Democracy Now! January 15, 2003

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Democracy Now! January 15, 2003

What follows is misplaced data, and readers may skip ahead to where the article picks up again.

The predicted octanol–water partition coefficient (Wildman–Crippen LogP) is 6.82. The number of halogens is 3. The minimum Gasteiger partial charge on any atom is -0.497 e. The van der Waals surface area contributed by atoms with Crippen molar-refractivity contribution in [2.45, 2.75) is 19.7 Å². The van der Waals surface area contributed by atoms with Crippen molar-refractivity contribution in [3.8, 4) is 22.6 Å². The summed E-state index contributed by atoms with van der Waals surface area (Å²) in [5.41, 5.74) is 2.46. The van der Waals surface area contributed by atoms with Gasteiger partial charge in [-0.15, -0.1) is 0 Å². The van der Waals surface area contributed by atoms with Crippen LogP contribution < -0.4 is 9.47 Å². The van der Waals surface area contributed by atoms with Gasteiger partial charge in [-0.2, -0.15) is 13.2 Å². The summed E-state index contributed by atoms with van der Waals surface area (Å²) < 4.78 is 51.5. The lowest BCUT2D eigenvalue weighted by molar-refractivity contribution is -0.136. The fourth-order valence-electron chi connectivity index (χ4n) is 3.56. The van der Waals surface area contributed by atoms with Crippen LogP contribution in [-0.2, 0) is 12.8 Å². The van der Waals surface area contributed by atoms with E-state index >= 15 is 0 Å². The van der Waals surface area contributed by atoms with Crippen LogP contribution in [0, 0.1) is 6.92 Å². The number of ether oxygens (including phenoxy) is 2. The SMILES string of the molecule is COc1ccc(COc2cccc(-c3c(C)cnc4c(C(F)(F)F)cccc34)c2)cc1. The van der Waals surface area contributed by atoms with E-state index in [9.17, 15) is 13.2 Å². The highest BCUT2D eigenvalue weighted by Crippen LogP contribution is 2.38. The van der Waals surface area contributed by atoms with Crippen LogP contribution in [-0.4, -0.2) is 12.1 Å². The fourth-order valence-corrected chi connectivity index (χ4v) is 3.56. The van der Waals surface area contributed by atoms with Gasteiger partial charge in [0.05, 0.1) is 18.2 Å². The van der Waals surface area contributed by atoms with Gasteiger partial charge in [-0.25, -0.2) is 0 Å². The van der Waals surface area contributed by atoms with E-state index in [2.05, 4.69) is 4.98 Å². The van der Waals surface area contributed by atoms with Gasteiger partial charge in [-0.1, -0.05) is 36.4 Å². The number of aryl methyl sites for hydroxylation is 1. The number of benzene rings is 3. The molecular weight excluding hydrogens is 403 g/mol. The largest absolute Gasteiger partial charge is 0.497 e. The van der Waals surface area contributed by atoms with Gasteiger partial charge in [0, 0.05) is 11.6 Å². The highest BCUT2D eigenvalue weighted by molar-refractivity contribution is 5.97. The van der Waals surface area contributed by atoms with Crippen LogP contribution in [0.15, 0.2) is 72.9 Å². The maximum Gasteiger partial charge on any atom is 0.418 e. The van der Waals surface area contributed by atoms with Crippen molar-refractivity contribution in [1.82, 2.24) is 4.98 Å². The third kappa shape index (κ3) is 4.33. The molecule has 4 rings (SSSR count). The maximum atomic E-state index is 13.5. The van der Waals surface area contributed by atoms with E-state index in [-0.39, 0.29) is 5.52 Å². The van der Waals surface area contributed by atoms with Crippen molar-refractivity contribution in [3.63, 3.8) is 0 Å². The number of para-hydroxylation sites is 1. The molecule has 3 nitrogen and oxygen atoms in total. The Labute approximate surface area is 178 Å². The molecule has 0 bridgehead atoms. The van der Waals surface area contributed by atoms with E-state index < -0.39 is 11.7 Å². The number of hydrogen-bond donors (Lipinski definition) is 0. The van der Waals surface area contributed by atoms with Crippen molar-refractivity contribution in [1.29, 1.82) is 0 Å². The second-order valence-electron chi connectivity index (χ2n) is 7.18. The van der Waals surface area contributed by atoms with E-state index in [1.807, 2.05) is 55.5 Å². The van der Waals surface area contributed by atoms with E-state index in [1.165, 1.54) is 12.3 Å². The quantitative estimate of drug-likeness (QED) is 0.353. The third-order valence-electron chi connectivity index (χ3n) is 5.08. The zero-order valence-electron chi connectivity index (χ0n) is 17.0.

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Rev. Dr. Martin Luther King, Jr., Jan. 15, 1929 April 4, 1968: To celebrate his birthday, we hear King outline his opposition to war; Sarah Jones performs Waking The American Dream, about new immigrants experience in America; she also discusses The Exonerated, a play about innocent death row prisoners; Your Revolution Will Not Happen Between These Thighs : Sarah Jones vs. the FCC; From Death Row, Mumia speaks out on the death penalty & the broken system